Dame Daphne Du Maurier
Call #823.914 D892R
A young woman marries a wealthy, older widower and finds herself being compared to her predecessor, who died under mysterious circumstances.
Jacqueline L. Schneider
Call #578.68 Sch58s
This revealing and compelling title analyzes the illegal trade in endangered species from a criminological viewpoint and presents specific crime reduction techniques that could help save thousands of species from extinction.
Call #Fic P277b
Unlimited power and money have bought the cops, the judges, the system… an astonishing plan to beat the billionaires will have you reeling-and cheering-to the very last page [book jacket]. What sparked my interested was it was fiction and the fact that “Wealthy doesn’t give you power to do what you want and will get caught.” I am looking forward to finishing this book (in August).
Edited by Thomas H. Johnson
Call #811.4 C738
While this isn’t necessarily a beach read, I’ve found Emily’s poems to be particularly vital—live-giving—over the past few months. No longer considered to be a fragile recluse, Emily Dickinson and her work have been reframed (with great thanks to poet Susan Howe) as radical and utterly revolutionary in the scope of American literature. Her poetry—literally written from a small desk in her bedroom, in pages of her fascicles, on scraps, around the curves of envelopes, through correspondences—is figuratively written on the edges of the unknowns. She gazes down into the abyss of death, stoking its darkness with the light of language. She looks up at the bright idea of faith and marks it up with ink. She throws strange (strange!) language at the world around her—at the large and small things of the world—listens for its echoes, and then records. When your reality feels dire or beautiful—or at its most confusing, both dire and beautiful—Emily can stand with you to acknowledge that it is, and there are no answers as to why or how it’s so.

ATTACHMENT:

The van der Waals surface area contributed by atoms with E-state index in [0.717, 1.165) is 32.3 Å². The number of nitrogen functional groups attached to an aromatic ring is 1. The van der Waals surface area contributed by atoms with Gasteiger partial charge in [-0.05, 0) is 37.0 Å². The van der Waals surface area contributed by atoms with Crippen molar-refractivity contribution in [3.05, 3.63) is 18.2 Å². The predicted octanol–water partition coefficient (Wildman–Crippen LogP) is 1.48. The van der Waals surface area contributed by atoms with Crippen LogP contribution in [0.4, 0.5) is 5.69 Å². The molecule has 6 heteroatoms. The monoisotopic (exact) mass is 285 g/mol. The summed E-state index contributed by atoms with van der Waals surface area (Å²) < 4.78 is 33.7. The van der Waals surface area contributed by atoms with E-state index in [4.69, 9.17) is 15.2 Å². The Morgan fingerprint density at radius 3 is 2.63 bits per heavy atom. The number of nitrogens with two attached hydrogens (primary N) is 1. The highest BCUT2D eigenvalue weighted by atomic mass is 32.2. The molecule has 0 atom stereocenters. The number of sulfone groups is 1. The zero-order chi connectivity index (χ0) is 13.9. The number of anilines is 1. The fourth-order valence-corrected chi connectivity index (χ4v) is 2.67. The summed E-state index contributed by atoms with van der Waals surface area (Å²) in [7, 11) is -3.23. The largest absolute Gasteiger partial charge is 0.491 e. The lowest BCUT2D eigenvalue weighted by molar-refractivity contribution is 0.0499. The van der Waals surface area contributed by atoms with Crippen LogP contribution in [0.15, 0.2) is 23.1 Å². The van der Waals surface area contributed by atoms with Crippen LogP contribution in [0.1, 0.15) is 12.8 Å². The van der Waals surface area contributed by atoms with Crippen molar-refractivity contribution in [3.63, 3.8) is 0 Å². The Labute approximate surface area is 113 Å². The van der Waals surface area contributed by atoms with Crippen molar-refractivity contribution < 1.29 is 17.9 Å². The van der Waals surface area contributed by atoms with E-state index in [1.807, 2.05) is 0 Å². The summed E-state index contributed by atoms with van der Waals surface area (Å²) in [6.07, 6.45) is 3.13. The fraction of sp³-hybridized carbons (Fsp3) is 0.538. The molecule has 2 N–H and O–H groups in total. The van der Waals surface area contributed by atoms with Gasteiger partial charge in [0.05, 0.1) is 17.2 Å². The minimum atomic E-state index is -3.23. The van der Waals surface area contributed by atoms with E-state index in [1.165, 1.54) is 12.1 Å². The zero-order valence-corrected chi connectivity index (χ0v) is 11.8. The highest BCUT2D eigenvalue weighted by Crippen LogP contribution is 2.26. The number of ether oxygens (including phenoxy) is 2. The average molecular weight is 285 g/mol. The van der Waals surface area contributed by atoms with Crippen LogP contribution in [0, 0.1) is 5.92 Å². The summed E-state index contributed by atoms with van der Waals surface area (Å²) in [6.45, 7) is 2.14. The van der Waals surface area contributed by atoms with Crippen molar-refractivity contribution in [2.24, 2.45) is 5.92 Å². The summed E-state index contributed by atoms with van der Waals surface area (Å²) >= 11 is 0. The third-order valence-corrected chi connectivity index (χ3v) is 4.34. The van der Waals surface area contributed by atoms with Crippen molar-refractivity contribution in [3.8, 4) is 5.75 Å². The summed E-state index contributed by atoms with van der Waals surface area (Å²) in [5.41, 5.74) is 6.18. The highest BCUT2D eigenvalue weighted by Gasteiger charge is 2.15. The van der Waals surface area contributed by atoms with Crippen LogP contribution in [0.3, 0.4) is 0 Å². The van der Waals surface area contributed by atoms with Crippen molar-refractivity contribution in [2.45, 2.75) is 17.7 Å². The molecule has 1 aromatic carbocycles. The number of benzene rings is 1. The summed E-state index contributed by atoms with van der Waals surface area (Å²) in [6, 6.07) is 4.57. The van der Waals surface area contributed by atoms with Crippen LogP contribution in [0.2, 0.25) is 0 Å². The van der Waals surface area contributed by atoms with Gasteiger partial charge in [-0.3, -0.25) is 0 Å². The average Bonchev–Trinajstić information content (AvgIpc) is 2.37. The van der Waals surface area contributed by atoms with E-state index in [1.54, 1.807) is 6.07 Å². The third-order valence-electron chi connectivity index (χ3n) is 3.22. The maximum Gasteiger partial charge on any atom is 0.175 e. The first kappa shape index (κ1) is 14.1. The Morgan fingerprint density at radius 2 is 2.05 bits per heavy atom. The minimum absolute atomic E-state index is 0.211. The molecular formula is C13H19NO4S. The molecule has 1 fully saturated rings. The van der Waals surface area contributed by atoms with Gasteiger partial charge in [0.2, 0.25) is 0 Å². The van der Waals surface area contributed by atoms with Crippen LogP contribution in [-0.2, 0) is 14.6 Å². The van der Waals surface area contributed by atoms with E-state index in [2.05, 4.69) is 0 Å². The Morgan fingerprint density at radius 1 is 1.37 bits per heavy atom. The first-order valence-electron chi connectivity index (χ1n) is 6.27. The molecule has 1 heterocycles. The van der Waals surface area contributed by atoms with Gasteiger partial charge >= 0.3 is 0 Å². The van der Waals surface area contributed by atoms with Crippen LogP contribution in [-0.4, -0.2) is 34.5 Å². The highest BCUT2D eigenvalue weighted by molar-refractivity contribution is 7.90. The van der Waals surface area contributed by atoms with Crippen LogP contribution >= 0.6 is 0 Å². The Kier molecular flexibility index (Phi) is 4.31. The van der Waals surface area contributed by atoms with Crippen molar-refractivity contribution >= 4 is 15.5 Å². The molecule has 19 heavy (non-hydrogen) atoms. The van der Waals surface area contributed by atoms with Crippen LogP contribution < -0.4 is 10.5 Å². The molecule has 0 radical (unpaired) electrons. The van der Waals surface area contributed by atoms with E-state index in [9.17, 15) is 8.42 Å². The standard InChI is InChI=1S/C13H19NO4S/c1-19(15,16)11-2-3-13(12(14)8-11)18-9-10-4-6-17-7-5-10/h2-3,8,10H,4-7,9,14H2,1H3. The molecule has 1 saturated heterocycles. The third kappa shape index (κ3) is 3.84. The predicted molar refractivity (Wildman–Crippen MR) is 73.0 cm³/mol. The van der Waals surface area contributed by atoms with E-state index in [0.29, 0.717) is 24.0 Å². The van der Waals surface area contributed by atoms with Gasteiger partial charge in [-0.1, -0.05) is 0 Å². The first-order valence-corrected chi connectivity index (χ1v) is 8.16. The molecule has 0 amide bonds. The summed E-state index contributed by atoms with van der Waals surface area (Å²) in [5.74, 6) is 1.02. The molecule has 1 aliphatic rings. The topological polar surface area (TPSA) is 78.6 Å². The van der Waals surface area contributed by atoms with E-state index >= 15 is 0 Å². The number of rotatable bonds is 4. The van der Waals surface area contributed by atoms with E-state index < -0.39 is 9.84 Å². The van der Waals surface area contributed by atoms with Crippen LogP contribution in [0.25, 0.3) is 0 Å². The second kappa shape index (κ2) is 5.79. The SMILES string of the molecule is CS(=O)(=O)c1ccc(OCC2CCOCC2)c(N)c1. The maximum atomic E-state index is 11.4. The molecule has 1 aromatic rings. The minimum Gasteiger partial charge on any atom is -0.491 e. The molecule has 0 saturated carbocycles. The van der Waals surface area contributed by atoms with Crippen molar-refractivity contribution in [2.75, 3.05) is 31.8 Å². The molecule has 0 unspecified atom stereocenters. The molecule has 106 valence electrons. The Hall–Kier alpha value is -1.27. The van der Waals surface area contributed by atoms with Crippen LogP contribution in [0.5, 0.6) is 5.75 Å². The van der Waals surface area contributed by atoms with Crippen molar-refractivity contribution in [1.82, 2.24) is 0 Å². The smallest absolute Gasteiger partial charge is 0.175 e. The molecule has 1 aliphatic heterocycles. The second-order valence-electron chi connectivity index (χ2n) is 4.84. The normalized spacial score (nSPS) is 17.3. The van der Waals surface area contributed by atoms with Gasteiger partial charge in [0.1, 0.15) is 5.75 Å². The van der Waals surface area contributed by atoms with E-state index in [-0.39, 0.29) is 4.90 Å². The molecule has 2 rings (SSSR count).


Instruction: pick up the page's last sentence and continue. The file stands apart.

Call #364.177 W323c
The Cook Up by D. Watkins has been chosen by the English Department as the fall semester’s common read for students enrolled in EN119 and EN120. In this fast-paced memoir, Watkins takes the reader to East Baltimore, where he grew up and still lives today. After his brother is murdered in a drug-related shooting, Watkins gives up his acceptances into universities like Georgetown and Loyola and attends to his brother’s business in the streets. Without saying so directly, Watkins’s narrative illustrates why one would engage in the drug trade in a city like Baltimore (i.e., lack of choice and power due to systemic oppression) and how to then disengage from it (i.e., with love of one’s family, city, partner, and self). Additionally, check out Watkins’s book of essays The Beast Side and his work on Salon.com before he comes to visit Dominican College on October 23!